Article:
The German sociologist and philosopher Georg Simmel (1858-1918) wrote important studies of urban sociology, social conflict theory, and small-group relationships.
Georg Simmel was born on March 1, 1858, in Berlin, the youngest of seven children. His father was a prosperous Jewish businessman who became a Roman Catholic. His mother, also of Jewish forebears, was a Lutheran. Georg was baptized a Lutheran but later withdrew from that Church, although he always retained a philosophical interest in religion.
His father died when Georg was very young. A family friend and music publisher became his guardian and left him an inheritance when he died which enabled Simmel to pursue a scholarly career for many years without a salaried position. He studied history and philosophy at the University of Berlin, earning a doctoral degree in 1881. He was a lecturer at the University of Berlin from 1885 to 1900 and professor extraordinary until 1914. He then accepted his only salaried professorship at the provincial University of Strassburg. There he died on Sept. 26, 1918.
Simmel's wide interests in philosophy, sociology, art, and religion contrasted sharply with those of his more narrowly disciplined colleagues. Eschewing pure philosophy, he preferred to apply it functionally as the philosophy of culture, of money, of the sexes, of religion, and of art. Similarly in sociology, the field of his lasting renown, he favored isolating multiple factors. In 1910 he helped found the German Sociological Association. His sociological writings were on alienation and on urban stresses and strains; his philosophical writings foreshadowed modern existentialism.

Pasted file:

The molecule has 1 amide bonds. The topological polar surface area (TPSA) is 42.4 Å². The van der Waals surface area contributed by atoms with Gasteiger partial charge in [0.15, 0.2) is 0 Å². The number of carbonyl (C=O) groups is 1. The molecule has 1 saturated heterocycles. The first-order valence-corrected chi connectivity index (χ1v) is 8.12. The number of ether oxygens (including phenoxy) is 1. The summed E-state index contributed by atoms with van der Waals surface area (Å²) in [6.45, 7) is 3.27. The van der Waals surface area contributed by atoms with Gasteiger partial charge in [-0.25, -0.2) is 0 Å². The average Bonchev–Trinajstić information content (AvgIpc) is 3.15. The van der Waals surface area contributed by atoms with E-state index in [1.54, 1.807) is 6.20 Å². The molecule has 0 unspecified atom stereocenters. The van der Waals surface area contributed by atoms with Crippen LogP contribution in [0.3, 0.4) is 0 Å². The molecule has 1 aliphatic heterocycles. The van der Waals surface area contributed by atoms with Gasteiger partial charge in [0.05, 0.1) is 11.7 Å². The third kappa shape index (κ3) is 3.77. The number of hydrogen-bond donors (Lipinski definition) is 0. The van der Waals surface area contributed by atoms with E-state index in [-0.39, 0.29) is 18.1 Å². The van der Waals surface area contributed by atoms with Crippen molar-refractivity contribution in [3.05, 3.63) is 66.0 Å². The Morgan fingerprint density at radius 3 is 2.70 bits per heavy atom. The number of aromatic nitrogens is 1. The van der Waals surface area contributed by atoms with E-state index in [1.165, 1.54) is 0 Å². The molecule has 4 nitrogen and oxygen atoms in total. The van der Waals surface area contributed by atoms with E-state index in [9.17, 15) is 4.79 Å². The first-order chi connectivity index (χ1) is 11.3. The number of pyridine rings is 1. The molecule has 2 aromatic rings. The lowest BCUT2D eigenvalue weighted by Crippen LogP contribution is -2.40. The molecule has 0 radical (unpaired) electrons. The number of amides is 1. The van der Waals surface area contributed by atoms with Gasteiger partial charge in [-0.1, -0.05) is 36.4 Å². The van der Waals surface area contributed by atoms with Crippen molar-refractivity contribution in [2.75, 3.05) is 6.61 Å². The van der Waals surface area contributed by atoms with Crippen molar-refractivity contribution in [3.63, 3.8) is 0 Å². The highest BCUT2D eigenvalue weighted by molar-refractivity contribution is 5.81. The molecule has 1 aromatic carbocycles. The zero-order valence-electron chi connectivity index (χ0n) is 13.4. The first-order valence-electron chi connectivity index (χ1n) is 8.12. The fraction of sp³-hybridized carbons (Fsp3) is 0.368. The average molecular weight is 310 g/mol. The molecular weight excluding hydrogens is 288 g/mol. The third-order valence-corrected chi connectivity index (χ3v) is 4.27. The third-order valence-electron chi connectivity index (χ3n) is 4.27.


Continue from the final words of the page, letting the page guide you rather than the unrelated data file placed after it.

Although a popular and even brilliant lecturer, academic advancement eluded Simmel. The reasons for this include prewar Germany's latent anti-Semitism, the unorthodox variety of subjects he pursued rather than following a more acceptable narrow discipline, and perhaps jealousy at his sparkling originality. Ortega y Gasset compared him to a philosophical squirrel, gracefully acrobatic in leaping from one branch of knowledge to another. Unable or unwilling to develop consistent sociological or philosophical systems, Simmel founded no school and left few disciples. "I know that I shall die without intellectual heirs," he wrote in his diary. "My legacy will be, as it were in cash, distributed to many heirs, each transforming his part into use conformed to his nature…." This diffusion occurred, and his ideas have since pervaded sociological thought. His insightful writings still stimulate while more systematic contemporaries are less read. Robert K. Merton called Simmel a "man of innumerable seminal ideas."
Further Reading on Georg Simmel
The best biographies and analyses of Simmel's writings are by Kurt H. Wolff, ed., Georg Simmel, 1858-1918 (1959), and Lewis A. Coser, ed., Georg Simmel (1965).
Additional Biography Sources
Formal sociology: the sociology of Georg Simmel, Aldershot, Hants, England; Brookfield, Vt., USA: E. Elgar, 1991.
Frisby, David, Georg Simmel, Chichester: E. Horwood; London;New York: Tavistock Publications, 1984.
Georg Simmel and contemporary sociology, Dordrecht; Boston:Kluwer Academic Publishers, 1990.
Jaworski, Gary D., Georg Simmel and the American prospect, Albany: State University of New York Press, 1997.